You can use the Incra I-Box jig to make your box joints on the angled edges of your tapered box corners, but to make compound cut box joints. Your working piece will just be fitted into the jig with the angled end down flat in the jig and the rest of the work piece sitting at a sideways angle in the jig,

But this will only give you one of the angles needed for making the compound cut box joints. What is really needed is a jig that will not only cut the joint this way, but also hold your work piece angled back toward you by the second angle needed, so the inside surface of each box joint cut will be deeper than the outside surface of the work piece. This angle of the work piece has to be the other angle that you chose to make your compound cut. The I-Box jig cannot do this double angle cut.

The Kyrmi mini fence works much like a standard shop made box joint jig where you have the equal sized pin and blade width and you step your work across the face of your miter gauge to make the box joint the width of your work, but his Mini Fence also allowed you to use precision angle blocks on the face of the miter gauge that you clamped your work to so it was tilted back toward you as well as being angled to the side, so as to cut the edge of your work piece at both angles. You need both angles of your compound cut in order to make the box joints that you need. It's this tilted back angle for holding your work piece that will be the most difficult to achieve. Only a shop made jig that can hold your work piece angled in both directions to the angles needed will produce the compound angled box joints that you need for your tapered box corners.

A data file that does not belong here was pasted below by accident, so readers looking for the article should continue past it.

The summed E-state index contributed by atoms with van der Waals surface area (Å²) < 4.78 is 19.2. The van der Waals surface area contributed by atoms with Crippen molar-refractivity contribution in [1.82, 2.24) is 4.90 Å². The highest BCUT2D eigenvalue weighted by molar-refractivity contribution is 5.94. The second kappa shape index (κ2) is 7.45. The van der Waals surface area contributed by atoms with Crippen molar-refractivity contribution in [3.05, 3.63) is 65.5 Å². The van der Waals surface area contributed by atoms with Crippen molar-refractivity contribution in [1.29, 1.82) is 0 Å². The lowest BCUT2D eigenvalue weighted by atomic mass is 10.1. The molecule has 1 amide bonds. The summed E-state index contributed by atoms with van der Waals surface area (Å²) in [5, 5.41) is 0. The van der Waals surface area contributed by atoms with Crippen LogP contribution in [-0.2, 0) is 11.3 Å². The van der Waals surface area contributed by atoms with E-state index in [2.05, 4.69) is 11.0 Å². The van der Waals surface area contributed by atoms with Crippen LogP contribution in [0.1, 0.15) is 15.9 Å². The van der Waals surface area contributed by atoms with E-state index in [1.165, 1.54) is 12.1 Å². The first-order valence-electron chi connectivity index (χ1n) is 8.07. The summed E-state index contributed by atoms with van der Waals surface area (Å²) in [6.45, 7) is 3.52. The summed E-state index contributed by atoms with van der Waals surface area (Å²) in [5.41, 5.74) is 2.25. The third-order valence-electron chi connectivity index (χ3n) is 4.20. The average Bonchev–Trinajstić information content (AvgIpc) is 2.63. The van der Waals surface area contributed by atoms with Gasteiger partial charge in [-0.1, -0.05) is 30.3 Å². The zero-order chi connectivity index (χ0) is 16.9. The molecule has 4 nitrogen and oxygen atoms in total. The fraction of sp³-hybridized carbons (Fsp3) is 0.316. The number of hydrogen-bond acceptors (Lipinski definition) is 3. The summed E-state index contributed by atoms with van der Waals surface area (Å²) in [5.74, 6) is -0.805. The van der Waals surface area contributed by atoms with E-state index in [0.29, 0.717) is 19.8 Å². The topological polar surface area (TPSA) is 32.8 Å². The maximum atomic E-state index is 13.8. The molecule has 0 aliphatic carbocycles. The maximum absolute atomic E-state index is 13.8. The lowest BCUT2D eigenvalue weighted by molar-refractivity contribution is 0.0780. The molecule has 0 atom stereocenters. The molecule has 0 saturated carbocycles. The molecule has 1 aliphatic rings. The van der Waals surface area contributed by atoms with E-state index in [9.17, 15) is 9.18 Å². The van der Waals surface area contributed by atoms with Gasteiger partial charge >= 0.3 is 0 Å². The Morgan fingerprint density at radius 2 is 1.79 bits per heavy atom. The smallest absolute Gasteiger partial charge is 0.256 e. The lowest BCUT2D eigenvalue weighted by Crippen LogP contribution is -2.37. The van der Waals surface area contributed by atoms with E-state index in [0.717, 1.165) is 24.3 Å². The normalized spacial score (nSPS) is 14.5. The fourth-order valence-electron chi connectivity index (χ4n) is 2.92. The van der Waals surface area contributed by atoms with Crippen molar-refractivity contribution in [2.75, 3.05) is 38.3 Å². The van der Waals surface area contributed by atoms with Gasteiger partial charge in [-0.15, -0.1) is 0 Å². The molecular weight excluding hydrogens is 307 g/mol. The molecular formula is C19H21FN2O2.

I have the Freud SD608 Dial A Width dado blade set, but I only make large 1/2" or larger box joints with it, because the bottom of each cut made by it is not as flat as I would like for my nice tight box joints. This isn't so much of a problem and is less noticeable when making larger box joints. For 1/4 & 3/8" box joints I prefer the Freud SBOX8 blade set, and for the 1/8" box joints that I like for tiny boxes a Freud Flat Tooth Grind Ripping Blade LU87R010 that is 0.126" in tooth width and FTG in tooth shape that does quite well for these.

Charley
 

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Do you mean a table top that is 8 pie pieces joined by sliding dovetails? Or the part below the top is like an 8 sided box?

Last summer I made a DIY jig for normal 4 sided through dovetail boxes. Then I tried to make a jig for an 8 sided DT box, failed, I don't think routers can do the required angles and I don't have the skill or patience to do them with hand tools.